Salamma, a vegetable vendor in Bengaluru struggling to cope with the COVID crisis, says she will not send her six-year-old son to a private school. Her husband has lost his job and the family income has dwindled. Once the financial situation improves, she would want him to join school — next year, perhaps.
Sampath Kumar, a painter in the city, tries hard to convince his son Pandian (name changed) to rejoin school and attend classes. But Pandian, who has completed class five, is unwilling to study any further. The whole of last year he spent his time playing and now he says he’s not interested in studies.
As his father could not afford a smartphone, Pandian could barely attend any online class or complete his homework. He occasionally spent time reading books with neighbouring children. Kumar is now wondering whether to pay the school fee for the next academic year.
Across Karnataka, the worsening economic condition, the need for online classes and the lack of supply of mid-day meals are forcing students to drop out of school.
Private schools, in particular, worry over the lack of new admissions. “As per our own estimate, last year, pre-primary admission was down to a mere 5%. And for classes 1-5, only about 40% of students registered and attended classes. With the lockdown continuing, and a third wave expected later this year, we are expecting a further dip in admissions,” said Shashi Kumar of the Karnataka Associated Managements of Primary and Secondary Schools in Karnataka.
He added that the dropout rate would be higher in government schools. The academic calendar for government and state board schools begins on June 15 in the state. Block education officers in various districts said they would be able to ascertain the situation of school dropouts by this month-end only.
“Since there’s a lockdown in the state, we have advised parents/students to enroll after June 15. We will get the estimate of dropouts and new enrolment by June-end,” said MP Jnanesha, Block Education Officer, Bantwal taluk in Dakshina Kannada district.
During the lockdown, many families left the cities they were residing in, to return to their home towns. Teachers in urban areas fear that migrant workers’ kids might not have joined schools back in their villages. They also worry that if the lockdown continues, the dropout rate will increase.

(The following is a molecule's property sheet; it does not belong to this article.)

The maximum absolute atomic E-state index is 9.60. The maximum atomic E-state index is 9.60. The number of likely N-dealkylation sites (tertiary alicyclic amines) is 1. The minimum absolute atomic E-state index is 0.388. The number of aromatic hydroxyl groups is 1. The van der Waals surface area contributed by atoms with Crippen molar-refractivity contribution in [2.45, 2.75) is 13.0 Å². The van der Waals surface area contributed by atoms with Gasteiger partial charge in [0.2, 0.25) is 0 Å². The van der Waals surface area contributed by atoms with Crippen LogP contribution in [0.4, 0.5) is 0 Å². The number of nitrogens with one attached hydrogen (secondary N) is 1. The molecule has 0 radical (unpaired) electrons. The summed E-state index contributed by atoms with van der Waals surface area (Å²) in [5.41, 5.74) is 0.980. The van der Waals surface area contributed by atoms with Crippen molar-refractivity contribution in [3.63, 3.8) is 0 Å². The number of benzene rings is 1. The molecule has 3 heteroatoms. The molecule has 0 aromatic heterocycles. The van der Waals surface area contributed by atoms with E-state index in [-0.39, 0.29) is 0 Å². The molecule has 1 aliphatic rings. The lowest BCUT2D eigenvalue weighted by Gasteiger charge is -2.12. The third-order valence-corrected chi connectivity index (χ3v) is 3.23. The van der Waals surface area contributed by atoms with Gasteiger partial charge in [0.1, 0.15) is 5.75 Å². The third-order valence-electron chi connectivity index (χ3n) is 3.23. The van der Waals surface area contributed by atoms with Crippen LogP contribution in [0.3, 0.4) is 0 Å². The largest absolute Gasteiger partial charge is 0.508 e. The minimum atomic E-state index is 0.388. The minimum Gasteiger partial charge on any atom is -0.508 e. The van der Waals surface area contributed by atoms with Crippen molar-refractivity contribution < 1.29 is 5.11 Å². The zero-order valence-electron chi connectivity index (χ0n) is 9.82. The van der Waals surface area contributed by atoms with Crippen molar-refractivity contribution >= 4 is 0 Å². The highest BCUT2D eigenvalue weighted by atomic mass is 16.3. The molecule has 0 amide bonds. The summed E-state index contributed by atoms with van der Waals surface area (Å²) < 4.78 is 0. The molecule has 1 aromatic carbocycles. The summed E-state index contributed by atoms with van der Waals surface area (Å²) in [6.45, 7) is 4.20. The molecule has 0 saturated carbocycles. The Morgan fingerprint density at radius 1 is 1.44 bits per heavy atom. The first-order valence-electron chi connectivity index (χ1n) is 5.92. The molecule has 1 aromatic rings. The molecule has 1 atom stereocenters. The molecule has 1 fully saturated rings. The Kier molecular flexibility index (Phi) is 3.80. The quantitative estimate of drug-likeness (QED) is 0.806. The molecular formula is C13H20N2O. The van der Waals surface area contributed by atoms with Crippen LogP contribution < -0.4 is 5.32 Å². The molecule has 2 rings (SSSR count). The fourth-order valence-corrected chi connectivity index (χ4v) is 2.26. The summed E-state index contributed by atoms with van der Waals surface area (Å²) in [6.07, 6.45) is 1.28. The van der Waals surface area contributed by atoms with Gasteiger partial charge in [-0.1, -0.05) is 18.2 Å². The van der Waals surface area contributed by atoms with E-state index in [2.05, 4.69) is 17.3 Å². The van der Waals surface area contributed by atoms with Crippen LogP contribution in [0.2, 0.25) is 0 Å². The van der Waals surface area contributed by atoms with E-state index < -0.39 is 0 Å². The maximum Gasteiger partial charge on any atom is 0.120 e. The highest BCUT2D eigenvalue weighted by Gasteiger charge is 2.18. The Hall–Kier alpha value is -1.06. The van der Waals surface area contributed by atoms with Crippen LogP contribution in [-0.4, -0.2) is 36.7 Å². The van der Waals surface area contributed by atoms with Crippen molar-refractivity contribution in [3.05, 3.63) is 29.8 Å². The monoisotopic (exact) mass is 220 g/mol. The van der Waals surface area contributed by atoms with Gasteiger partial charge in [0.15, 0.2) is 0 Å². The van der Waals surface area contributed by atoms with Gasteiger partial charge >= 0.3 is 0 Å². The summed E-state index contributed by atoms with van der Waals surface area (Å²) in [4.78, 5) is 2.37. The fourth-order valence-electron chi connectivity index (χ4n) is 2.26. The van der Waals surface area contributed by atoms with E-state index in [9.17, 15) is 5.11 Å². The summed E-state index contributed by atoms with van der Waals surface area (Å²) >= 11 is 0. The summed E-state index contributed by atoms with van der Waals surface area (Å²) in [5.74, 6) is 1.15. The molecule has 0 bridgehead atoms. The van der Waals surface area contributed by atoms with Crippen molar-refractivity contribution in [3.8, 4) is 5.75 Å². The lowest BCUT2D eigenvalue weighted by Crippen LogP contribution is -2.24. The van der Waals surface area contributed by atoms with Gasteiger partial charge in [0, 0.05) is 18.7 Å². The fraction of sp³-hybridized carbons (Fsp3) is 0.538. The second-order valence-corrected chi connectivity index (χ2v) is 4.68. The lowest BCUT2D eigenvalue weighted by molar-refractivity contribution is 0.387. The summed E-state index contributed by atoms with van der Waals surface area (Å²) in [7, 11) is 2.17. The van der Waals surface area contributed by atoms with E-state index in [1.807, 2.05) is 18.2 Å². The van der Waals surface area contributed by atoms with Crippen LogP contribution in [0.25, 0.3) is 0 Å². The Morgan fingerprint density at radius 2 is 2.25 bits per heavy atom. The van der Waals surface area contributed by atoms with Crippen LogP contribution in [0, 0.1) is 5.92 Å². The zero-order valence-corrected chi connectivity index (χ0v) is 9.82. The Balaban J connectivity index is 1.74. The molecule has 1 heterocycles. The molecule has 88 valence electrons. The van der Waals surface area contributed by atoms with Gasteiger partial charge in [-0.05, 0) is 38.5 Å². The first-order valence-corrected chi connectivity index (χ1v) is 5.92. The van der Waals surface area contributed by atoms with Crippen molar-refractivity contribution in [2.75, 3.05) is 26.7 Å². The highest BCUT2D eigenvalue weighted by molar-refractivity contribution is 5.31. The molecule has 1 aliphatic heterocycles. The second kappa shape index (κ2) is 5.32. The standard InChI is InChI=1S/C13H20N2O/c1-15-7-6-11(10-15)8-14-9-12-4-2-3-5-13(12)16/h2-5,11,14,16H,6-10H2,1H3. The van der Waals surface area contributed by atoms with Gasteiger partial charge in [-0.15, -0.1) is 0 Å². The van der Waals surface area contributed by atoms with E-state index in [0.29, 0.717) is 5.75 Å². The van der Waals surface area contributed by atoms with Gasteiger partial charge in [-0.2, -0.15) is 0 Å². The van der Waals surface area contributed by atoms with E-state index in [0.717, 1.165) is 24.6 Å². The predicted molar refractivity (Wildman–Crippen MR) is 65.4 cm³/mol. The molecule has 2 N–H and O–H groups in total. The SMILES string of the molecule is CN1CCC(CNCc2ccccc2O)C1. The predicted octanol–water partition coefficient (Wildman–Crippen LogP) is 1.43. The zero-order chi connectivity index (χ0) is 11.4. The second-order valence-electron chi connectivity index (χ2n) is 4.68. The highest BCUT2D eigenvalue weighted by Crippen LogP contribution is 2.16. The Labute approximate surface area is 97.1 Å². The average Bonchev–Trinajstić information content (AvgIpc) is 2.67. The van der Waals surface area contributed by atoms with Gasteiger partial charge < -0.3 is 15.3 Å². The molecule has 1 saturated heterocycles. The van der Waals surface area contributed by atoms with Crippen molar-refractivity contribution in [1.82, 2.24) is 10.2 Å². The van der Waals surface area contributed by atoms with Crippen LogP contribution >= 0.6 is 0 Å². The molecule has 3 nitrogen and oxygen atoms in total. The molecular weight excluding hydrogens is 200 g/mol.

Kotresh, a school teacher in Sindhanur taluk, said that though the government ensured the supply of ration in the place of mid-day meals, it did not translate into students attending classes. He believes that as the students are promoted without any assessment, their learning levels could be impacted and they may have to start all over again.
Online classes have been irregular, and some teachers say it would be difficult to ascertain the actual number of dropouts based on the attendance.
Before the pandemic, one out of every eight students enrolled in a school or college tended to drop out midway without completing his/her education. About 62% of all dropouts happened at the school level, a survey by the National Statistical Office (NSO) of the Government of India revealed.
Last month, the government, ahead of the start of the academic year, announced that it would give monetary assistance of ₹100 every month to eligible beneficiaries (11.8 crore students in the country) through direct benefit transfer (DBT). The aim was to pass on to the students, the cooking cost component of the mid-day meal scheme. This is in addition to the Centre’s announcement of distribution of free-of-cost food grains of 5 kg per person per month, it said.
But teachers are not fully convinced. “The cash benefit is too little (₹3.33 per day). And even if they get it, the hassle of going to a bank will deter them. The government needs to have more focused educational programmes which encourage them to attend classes,” said a teacher in Belagavi.